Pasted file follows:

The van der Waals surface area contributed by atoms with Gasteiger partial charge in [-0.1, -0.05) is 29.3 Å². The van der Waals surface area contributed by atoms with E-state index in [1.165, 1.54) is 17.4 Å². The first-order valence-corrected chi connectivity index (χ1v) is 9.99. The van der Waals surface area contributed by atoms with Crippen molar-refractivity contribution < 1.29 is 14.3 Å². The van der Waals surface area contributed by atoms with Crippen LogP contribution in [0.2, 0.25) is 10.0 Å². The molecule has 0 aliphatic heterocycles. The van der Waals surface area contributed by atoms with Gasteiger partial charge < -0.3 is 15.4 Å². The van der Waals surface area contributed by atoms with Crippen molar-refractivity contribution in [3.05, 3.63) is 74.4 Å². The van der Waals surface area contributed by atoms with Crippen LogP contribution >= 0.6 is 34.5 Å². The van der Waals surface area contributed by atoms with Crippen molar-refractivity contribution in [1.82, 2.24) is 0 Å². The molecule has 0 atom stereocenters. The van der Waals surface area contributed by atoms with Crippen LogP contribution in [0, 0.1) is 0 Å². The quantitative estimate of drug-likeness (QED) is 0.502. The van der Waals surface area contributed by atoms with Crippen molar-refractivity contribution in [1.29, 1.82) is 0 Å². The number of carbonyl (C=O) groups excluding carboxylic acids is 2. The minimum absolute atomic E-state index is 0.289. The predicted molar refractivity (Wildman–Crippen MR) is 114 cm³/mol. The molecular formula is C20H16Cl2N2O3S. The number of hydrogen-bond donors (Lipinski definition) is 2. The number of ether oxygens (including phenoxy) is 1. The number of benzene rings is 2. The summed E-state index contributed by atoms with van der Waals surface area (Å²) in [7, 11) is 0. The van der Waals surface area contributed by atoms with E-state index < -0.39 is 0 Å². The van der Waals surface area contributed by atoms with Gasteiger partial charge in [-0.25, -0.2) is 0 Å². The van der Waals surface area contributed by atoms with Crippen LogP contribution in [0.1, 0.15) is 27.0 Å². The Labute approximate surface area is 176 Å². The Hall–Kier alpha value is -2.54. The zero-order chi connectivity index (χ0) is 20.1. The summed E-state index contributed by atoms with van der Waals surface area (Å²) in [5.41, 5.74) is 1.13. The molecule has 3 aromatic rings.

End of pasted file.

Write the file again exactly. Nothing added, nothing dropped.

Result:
The van der Waals surface area contributed by atoms with Gasteiger partial charge in [-0.1, -0.05) is 29.3 Å². The van der Waals surface area contributed by atoms with E-state index in [1.165, 1.54) is 17.4 Å². The first-order valence-corrected chi connectivity index (χ1v) is 9.99. The van der Waals surface area contributed by atoms with Crippen molar-refractivity contribution < 1.29 is 14.3 Å². The van der Waals surface area contributed by atoms with Crippen LogP contribution in [0.2, 0.25) is 10.0 Å². The molecule has 0 aliphatic heterocycles. The van der Waals surface area contributed by atoms with Gasteiger partial charge < -0.3 is 15.4 Å². The van der Waals surface area contributed by atoms with Crippen molar-refractivity contribution in [3.05, 3.63) is 74.4 Å². The van der Waals surface area contributed by atoms with Crippen LogP contribution >= 0.6 is 34.5 Å². The van der Waals surface area contributed by atoms with Crippen molar-refractivity contribution in [1.82, 2.24) is 0 Å². The molecule has 0 atom stereocenters. The van der Waals surface area contributed by atoms with Crippen LogP contribution in [0, 0.1) is 0 Å². The quantitative estimate of drug-likeness (QED) is 0.502. The van der Waals surface area contributed by atoms with Crippen molar-refractivity contribution in [1.29, 1.82) is 0 Å². The number of carbonyl (C=O) groups excluding carboxylic acids is 2. The minimum absolute atomic E-state index is 0.289. The predicted molar refractivity (Wildman–Crippen MR) is 114 cm³/mol. The molecular formula is C20H16Cl2N2O3S. The number of hydrogen-bond donors (Lipinski definition) is 2. The number of ether oxygens (including phenoxy) is 1. The number of benzene rings is 2. The summed E-state index contributed by atoms with van der Waals surface area (Å²) in [7, 11) is 0. The van der Waals surface area contributed by atoms with E-state index < -0.39 is 0 Å². The van der Waals surface area contributed by atoms with Gasteiger partial charge in [-0.25, -0.2) is 0 Å². The van der Waals surface area contributed by atoms with Crippen LogP contribution in [0.1, 0.15) is 27.0 Å². The Labute approximate surface area is 176 Å². The Hall–Kier alpha value is -2.54. The zero-order chi connectivity index (χ0) is 20.1. The summed E-state index contributed by atoms with van der Waals surface area (Å²) in [5.41, 5.74) is 1.13. The molecule has 3 aromatic rings.